Sharks, forest fires, burglars and evil teddy bears trouble the characters in this week’s minor VOD releases.
Great White (VOD and select theaters July 16): In the post-Sharknado era, when seemingly every low-budget shark movie has a ridiculous gimmick and a pun-based title, it’s refreshing to see a movie that gets back to the basics of helpless people being menaced by dangerous, semi-realistic sharks. But “basic” would be a good way to describe this Australian thriller, which does away with the gimmickry yet doesn’t have much of interest to replace it with. After some rudimentary establishing scenes of husband-and-wife charter-plane owners Charlie (Aaron Jakubenko) and Kaz (30 Rock’s Katrina Bowden), the movie strands them in the middle of the ocean along with their latest clients and their cook/assistant. They’re slowly stalked by a couple of great white sharks, but most of the movie is a dull survival story about annoying people sitting in an inflatable life raft. The stock footage of coastlines, the CGI sharks and the central performances are all passable without adding up to anything particularly thrilling. Grade: C
How to Deter a Robber (VOD and select theaters July 16): Joining Home Alone and The Ref in the surprisingly robust subgenre of Christmas home-invasion comedies, writer-director Maria Bissell’s debut feature is a charming if slight coming-of-age story about an aimless high school graduate facing hard choices. Madison (Vanessa Marano) and her clueless boyfriend Jimmy (Benjamin Papac) escape Madison’s overbearing relatives by crashing at a neighbor’s house, where they initially encounter a pair of inept robbers who’ve been raiding empty lakefront cabins during the holiday season. The first half of the short movie meanders through some low-key family comedy and a series of misunderstandings with the local cops, before Madison, Jimmy and Madison’s uncle (Chris Mulkey) are taken hostage in the latest robbery attempt. Bissell aims for a Coen brothers-style caper and doesn’t quite get there, especially when things turn violent, but Marano is fantastic as the Daria-esque Madison, whose contempt for everyone around her is an effective defense mechanism, both metaphorically and literally. Grade: B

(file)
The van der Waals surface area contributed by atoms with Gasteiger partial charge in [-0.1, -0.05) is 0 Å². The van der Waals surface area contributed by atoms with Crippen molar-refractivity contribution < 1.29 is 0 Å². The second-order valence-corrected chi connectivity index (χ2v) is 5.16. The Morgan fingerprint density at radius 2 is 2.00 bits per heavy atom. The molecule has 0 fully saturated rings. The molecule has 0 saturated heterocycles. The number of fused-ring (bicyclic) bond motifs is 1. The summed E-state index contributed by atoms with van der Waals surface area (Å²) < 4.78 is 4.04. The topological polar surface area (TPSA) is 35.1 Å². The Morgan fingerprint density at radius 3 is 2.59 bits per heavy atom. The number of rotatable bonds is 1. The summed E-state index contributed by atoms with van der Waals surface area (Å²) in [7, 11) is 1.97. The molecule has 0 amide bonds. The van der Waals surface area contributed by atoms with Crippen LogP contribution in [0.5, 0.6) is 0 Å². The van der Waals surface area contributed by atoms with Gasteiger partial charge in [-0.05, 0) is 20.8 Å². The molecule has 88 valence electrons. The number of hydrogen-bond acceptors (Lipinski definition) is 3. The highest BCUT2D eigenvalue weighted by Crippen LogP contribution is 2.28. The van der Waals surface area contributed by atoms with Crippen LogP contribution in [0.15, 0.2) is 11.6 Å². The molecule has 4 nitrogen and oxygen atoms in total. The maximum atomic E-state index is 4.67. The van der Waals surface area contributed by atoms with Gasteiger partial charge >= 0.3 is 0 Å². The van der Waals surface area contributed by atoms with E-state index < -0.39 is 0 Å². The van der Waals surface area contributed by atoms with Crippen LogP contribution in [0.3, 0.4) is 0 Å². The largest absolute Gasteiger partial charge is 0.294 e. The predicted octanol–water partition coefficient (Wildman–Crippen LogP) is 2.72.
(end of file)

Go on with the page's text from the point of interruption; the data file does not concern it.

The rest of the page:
Fire (VOD and DVD/Blu-ray July 20): Proof that cheesy, overblown blockbuster filmmaking knows no boundaries, this Russian box-office hit is an interminable succession of disaster-movie cliches. It’s a self-important tribute to the heroism of smokejumpers, focusing on a six-man squad fighting a forest fire that quickly expands out of control. The main characters are one-dimensional macho stereotypes, with perfunctory character arcs that serve mainly as filler. Of course the team leader’s daughter is dating the hotshot rookie he hates. Of course one of the firefighters will heroically but unnecessarily sacrifice himself as the score swells. Of course a pregnant woman will have to give birth in the midst of the fire. It doesn’t help that the U.S. release has been clumsily dubbed into English, adding an extra layer of emotional distance to the already simplistic character interactions. The special effects (incorporating some footage of actual fires) are suitably awe-inspiring, but they’re no match for the contrived, manipulative storytelling (which drags on for more than two hours). Grade: C-
The Nest (VOD and DVD July 20): Tip: If a creepy old man running a yard sale in the middle of nowhere offers your daughter a teddy bear with giant dead black eyes for free as long as she promises to love it, run away. Unfortunately that’s not how Beth (Sarah Navratil) approaches the situation, so she ends up with an evil teddy bear in her house. The bear makes disturbing chittering noises and seems to communicate telepathically with Beth’s young daughter Meg (Maple Suttles), who becomes sullen and distant. Suttles is awkward and affectless as Meg, although horror icon Dee Wallace livens things up as a neighbor ensnared in the teddy bear’s sinister spell. Beth is a recovering addict, and parts of the story seem like an allegory for addiction, or domestic abuse, or parenting a special-needs child, although never with any clarity. The ending delivers some impressively gross Cronenbergian body horror, but it’s a plodding, monotonous journey to get there. Grade: C+
Here After (VOD and select theaters July 23): After getting hit by a truck, smarmy douchebro Michael (Andy Karl) awakens in the afterlife only to be told that he can’t move on to the next phase of existence without a soulmate. It turns out that purgatory is just one giant singles bar, and Michael wanders New York City like a ghostly pick-up artist. Improbably, he eventually hits it off with the lovely Honeybee (Nora Arnezeder), although the fact that she’s still alive proves a slight impediment to their spending eternity together. Writer-director Harry Greenberger is far too enamored of his shaky premise, and it takes nearly an hour before Michael and Honeybee even meet. In the meantime, the characters themselves complain about the shoddy, inconsistent world-building, while Michael and his dead pal Angelo (Michael Rispoli) make misogynistic jokes, and Christina Ricci shows up a few times as Michael’s afterlife guide. Greenberger lurches from crass humor to cheap melodrama, somehow presenting both as if they’re profound existential insights. Grade: D